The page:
The Saarland or Saar is one of Germany’s federal states, named after the eponymous river. Its capital city is Saarbrücken. The Saarland is described by The Economist (23 Feb 2019) as having 1 million inhabitants and being ‘hilly, abutting Luxembourg and France. Over its history it has been French, German and, for a decade after the second world war, independent. The state long made its living from coal-mining–the last shaft closed in 2012–and is the most Catholic in Germany.’
Wine: The Saar region was formerly part of the larger Mosel-Saar-Ruwer. The Saar is renowned for the ‘steely nature’ of its Rieslings, a characteristic Stuart Pigott (1995, p.33) ascribes to the area’s topography, rather than its latitude, the Saar lying further south than both the central part of the Mosel and the Rhine. Between Konz in the north of the Saar region and Serrig in the south, the Saar makes only a single ‘extreme change of course’ (the Mittel Mosel in contract comprises ‘numerous loops’ Pigott says). Hence vineyards in the Saar occupy mainly side valleys to the Saar river. The Saar’s only extreme loop occurs between Kanzem and Wiltingen, from which come its best wines, the vines being ‘better protected from cold winds here than anywhere else on the Saar,’ (Pigott, 1995, p.35). The Saar region’s vineyards now end just south of Serrig, whereas in the late 19th-century they extended south along the river all the way to Saarbrücken, including in the then highly regarded Kleinplittersdorf (Stuart Pigott: 1995, p.36).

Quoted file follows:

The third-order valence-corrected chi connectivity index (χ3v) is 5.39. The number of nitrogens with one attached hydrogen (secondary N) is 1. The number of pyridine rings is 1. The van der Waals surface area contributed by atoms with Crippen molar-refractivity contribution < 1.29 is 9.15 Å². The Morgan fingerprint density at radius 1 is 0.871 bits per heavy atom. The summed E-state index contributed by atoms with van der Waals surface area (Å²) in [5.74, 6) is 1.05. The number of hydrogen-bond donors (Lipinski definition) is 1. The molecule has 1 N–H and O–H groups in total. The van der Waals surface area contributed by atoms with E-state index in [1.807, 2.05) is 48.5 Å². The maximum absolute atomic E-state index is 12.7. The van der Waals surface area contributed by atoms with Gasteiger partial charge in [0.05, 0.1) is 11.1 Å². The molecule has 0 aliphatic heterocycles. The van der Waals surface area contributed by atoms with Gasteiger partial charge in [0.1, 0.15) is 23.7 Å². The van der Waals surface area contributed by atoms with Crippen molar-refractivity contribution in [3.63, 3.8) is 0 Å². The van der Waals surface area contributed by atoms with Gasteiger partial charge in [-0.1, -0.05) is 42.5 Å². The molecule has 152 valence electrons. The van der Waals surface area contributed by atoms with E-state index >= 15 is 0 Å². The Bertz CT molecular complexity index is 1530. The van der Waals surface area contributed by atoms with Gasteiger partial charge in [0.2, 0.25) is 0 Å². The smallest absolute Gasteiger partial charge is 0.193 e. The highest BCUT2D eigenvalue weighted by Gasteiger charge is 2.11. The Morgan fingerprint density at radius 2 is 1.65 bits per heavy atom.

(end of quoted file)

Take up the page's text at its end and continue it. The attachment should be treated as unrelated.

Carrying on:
‘Charlemagne, The secrets of the Saarland’, The Economist 23 Feb 2019, p.27.
Stuart Pigott, The Wine Atlas of Germany and the Traveller’s Guide to the Vineyards (Mitchell Beazley, 1995).